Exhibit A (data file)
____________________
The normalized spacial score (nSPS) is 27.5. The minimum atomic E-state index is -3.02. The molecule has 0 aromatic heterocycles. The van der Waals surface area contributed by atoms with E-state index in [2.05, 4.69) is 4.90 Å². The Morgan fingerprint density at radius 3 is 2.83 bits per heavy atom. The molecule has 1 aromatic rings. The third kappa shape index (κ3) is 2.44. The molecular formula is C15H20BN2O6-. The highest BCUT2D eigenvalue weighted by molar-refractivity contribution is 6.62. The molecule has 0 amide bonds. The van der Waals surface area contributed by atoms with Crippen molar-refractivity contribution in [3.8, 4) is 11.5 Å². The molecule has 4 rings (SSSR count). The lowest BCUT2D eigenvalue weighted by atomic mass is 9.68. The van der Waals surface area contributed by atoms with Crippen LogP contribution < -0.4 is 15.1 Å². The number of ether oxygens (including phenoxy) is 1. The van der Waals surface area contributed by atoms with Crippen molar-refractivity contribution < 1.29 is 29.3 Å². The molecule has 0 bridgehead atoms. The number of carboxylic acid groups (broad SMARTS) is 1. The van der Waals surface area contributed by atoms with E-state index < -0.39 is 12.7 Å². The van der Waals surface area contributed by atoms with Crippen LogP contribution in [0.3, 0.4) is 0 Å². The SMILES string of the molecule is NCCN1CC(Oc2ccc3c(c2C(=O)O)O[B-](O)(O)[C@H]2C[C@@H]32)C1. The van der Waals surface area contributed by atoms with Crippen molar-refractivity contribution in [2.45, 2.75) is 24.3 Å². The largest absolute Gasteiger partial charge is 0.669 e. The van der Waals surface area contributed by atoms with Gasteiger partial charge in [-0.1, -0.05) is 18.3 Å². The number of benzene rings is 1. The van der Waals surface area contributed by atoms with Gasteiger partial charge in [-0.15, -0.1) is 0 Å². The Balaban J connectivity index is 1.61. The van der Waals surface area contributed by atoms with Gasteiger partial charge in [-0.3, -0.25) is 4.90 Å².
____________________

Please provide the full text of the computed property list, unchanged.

The normalized spacial score (nSPS) is 27.5. The minimum atomic E-state index is -3.02. The molecule has 0 aromatic heterocycles. The van der Waals surface area contributed by atoms with E-state index in [2.05, 4.69) is 4.90 Å². The Morgan fingerprint density at radius 3 is 2.83 bits per heavy atom. The molecule has 1 aromatic rings. The third kappa shape index (κ3) is 2.44. The molecular formula is C15H20BN2O6-. The highest BCUT2D eigenvalue weighted by molar-refractivity contribution is 6.62. The molecule has 0 amide bonds. The van der Waals surface area contributed by atoms with Crippen molar-refractivity contribution in [3.8, 4) is 11.5 Å². The molecule has 4 rings (SSSR count). The lowest BCUT2D eigenvalue weighted by atomic mass is 9.68. The van der Waals surface area contributed by atoms with Crippen LogP contribution < -0.4 is 15.1 Å². The number of ether oxygens (including phenoxy) is 1. The van der Waals surface area contributed by atoms with Crippen molar-refractivity contribution < 1.29 is 29.3 Å². The molecule has 0 bridgehead atoms. The number of carboxylic acid groups (broad SMARTS) is 1. The van der Waals surface area contributed by atoms with E-state index < -0.39 is 12.7 Å². The van der Waals surface area contributed by atoms with Crippen LogP contribution in [0.3, 0.4) is 0 Å². The SMILES string of the molecule is NCCN1CC(Oc2ccc3c(c2C(=O)O)O[B-](O)(O)[C@H]2C[C@@H]32)C1. The van der Waals surface area contributed by atoms with Crippen molar-refractivity contribution in [2.45, 2.75) is 24.3 Å². The largest absolute Gasteiger partial charge is 0.669 e. The van der Waals surface area contributed by atoms with Gasteiger partial charge in [-0.1, -0.05) is 18.3 Å². The number of benzene rings is 1. The van der Waals surface area contributed by atoms with Gasteiger partial charge in [-0.15, -0.1) is 0 Å². The Balaban J connectivity index is 1.61. The van der Waals surface area contributed by atoms with Gasteiger partial charge in [-0.3, -0.25) is 4.90 Å².